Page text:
I woudln't waste my time learning abotu technology that is out of date. Learn about those issues wthing the context of the current technology.

 If you want to become a auto-mechanic, you don't start out learning how to saddle train horses,    
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Accepted Solution

by:
CSLIU earned 200 total points
ID: 6256806

void far *farptr;

farptr = (void*)farmalloc( 800000L );
if( farptr == NULL )
{
  printf("\nNot Enough Memory");
}
else
{
  farfree( farptr );
}

Borland C++ 4.0 Library reference. page 92, page 93.

farmalloc
farfree

for allocating from the far heap, note that

.All available RAM can be allocated.
.Blocks larger than 64K can be allocated.
.Far pointers are used to access the allocated blocks.

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Expert Comment

by:nietod
ID: 6256819
but this is for Turbo C++, not BCB 4.0, does Trubo C++ have a farmalloc?    
And this is for operator new, not malloc?  What happens with new?
0
 
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Expert Comment

by:CSLIU
ID: 6256994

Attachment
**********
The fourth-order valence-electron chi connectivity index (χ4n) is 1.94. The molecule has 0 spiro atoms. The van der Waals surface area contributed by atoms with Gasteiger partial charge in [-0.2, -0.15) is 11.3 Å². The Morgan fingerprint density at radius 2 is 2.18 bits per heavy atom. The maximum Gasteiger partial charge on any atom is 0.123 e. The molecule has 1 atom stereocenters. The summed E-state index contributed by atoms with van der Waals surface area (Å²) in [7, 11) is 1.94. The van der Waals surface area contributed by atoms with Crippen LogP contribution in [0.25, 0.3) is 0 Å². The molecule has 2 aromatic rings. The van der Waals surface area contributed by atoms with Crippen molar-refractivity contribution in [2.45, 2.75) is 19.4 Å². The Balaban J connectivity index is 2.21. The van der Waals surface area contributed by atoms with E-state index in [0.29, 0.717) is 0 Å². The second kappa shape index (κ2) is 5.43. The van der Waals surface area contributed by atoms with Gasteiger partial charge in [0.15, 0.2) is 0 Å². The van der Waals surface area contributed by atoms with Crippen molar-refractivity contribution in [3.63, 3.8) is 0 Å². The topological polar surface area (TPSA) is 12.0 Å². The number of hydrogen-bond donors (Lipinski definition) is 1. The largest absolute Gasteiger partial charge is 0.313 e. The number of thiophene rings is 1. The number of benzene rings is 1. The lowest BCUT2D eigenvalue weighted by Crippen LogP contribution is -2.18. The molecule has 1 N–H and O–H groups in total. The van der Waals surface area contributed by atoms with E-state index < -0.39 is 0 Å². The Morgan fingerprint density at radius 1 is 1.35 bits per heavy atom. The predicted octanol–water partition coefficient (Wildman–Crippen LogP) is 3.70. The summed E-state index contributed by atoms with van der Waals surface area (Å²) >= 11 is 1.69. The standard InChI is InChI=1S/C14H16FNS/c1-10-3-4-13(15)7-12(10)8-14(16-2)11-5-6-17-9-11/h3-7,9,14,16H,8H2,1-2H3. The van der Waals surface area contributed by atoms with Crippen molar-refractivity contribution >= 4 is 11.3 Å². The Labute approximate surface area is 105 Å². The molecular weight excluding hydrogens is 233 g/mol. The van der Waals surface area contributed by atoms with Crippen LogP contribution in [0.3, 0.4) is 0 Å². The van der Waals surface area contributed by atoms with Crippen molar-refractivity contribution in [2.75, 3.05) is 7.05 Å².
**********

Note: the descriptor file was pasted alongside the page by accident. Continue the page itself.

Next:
>but this is for Turbo C++, not BCB 4.0, does Trubo C++ >have a farmalloc?    

yes.
Turbo C++ is compatible with Borland C++.

>And this is for operator new, not malloc?  What happens >with new?

i don't know, and i don't install the Borland C++ in my computer now because the CD was broken.
0
 
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Expert Comment

by:KangaRoo
ID: 6257160
BC 4, not BCB 4. There's a couple of years in between them (BCB 4 ~ BC 5.02, BCB 5 ~ BC 5.5). But even in BC 5 you could build 16 bit DOS programs and it's dos related help files are an exact replica (including examples) of the older versions.

You can find this information in Turbo Help (press F1 in the IDE, SHIFT-F1 for the help index), look for 'farmalloc' and 'farcalloc'

Working with DOS far pointers is /not/ easy. A far pointer under DOS consists of two parts, a 16 bit Segment 'pointer' and a 16 bit Offset. Together they form a 20 bit memory address, which can be calculated by:
memory address = 16 * segment + offset

Which has a few nasty consequences:
1- two different far pointers may point at the same memory location
2- pointer calculation done with the offset alone may fail.
3- headaches finding bugs that result from 1 and/or 2

This is not helpfull at all in learning C++

The easiest way is to use a different memory model. From the IDE choose Options / Compiler / Code Generation. The Compact, Large and Huge memory models give you access to >64 K of memory for data.